Technology Truths

An educational series brought to you by AMERICAN MACHINIST and Flow International Corp., Kent, Wash.

An educational series brought to you by AMERICAN MACHINIST and Flow International Corp., Kent, Wash.

Myth
Waterjets are limited in aerospace applications because they can't cut high-strength materials such as metal-matrix composites, intermetallics, honeycomb structures, and hybrid metal-organic composites.

Reality
Metals used in aerospace applications are among the most difficult to machine. In addition, aerospace shops face tough partmachining challenges that include tight tolerances, thick sections, small deep holes at shallow angles, thin skins, and narrow channels.

Initially, the aerospace industry adopted pure-waterjet technology to cut soft goods for aircraft-interior components. After discovering the power of abrasive waterjet cutting, the industry expanded its use to include trimming work and, later, complete shape cutting in materials, such as stainless steel and titanium, without adverse effects.

Aerospace companies incorporate waterjet cutting for several reasons. It is a omnidirectional, cool-cutting process that leaves no heat-affected zone. Systems are versatile in cutting many materials, apply to multiple operations or applications, and readily accept automation and control technologies.

Technology In Action

Boeing, the Department of Defense, U.S. Air Force, and Northrop Grumman (previously LTV) are among the first aerospace organizations to adopt waterjet cutting. Boeing, for instance, cuts composites, metals, gasket material, plastics, and more using waterjet. Northrop Grumman is one of the first companies to use waterjet for composite cutting. Jet-engine manufacturers, such as GE, Pratt & Whitney, Rolls Royce, and jetenginepart subcontractors, also benefit from waterjet cutting of metals, high-strength alloys, and other recently developed high-temperature materials. Virtually every aerospace company uses waterjet technology, and practically every plane sports parts cut with it.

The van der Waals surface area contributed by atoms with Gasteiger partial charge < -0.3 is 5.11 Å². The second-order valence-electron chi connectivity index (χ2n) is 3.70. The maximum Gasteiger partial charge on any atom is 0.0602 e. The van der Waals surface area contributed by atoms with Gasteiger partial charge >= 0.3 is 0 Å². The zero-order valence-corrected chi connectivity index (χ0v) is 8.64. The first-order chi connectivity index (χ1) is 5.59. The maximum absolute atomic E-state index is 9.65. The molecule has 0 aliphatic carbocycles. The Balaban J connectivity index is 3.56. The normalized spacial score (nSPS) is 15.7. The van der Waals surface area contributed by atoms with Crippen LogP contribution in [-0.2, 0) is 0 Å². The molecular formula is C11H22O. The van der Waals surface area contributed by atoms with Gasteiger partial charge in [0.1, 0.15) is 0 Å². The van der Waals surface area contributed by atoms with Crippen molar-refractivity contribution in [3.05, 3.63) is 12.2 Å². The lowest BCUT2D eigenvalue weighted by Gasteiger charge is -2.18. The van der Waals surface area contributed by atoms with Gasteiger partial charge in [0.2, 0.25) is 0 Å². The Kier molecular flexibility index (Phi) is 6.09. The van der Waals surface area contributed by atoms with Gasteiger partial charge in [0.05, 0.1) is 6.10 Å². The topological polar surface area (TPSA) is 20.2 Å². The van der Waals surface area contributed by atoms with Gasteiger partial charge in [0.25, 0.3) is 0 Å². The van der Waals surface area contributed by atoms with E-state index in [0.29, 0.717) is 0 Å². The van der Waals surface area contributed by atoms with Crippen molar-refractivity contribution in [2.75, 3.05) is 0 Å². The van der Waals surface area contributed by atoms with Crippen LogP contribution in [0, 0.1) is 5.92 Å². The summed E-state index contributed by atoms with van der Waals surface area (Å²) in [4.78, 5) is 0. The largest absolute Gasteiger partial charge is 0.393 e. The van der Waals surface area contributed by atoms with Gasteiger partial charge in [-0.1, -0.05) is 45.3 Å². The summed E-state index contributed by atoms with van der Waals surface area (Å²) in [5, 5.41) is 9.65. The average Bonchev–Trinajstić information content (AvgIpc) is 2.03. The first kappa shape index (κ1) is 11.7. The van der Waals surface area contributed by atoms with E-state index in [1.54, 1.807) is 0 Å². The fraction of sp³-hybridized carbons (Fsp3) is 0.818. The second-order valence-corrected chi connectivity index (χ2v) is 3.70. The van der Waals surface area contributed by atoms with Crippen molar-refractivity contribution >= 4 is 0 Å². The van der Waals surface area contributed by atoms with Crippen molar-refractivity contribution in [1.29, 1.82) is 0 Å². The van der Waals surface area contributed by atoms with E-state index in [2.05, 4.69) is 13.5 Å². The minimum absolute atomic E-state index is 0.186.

On the Boeing 777, for example, waterjet cuts graphite epoxy, a composite material that usually requires special diamond or carbide tooling. Conventionally machining such material also generates large amounts of carbon dust, which is environmentally cumbersome to deal with. Waterjet cutting, on the other hand, doesn't send hazardous dust into the air and cuts to final net shape, eliminating any additional edge machining.

Other aircraft with waterjet-cut parts include the B-22 Osprey, F-22, and Boeing 747. Abrasive-waterjet systems trim the stiff rotors on the B-22's wings; machine 30 screens, some of which require 30,000 holes, for the F-22; and cut titanium landing-gear components for the 747.

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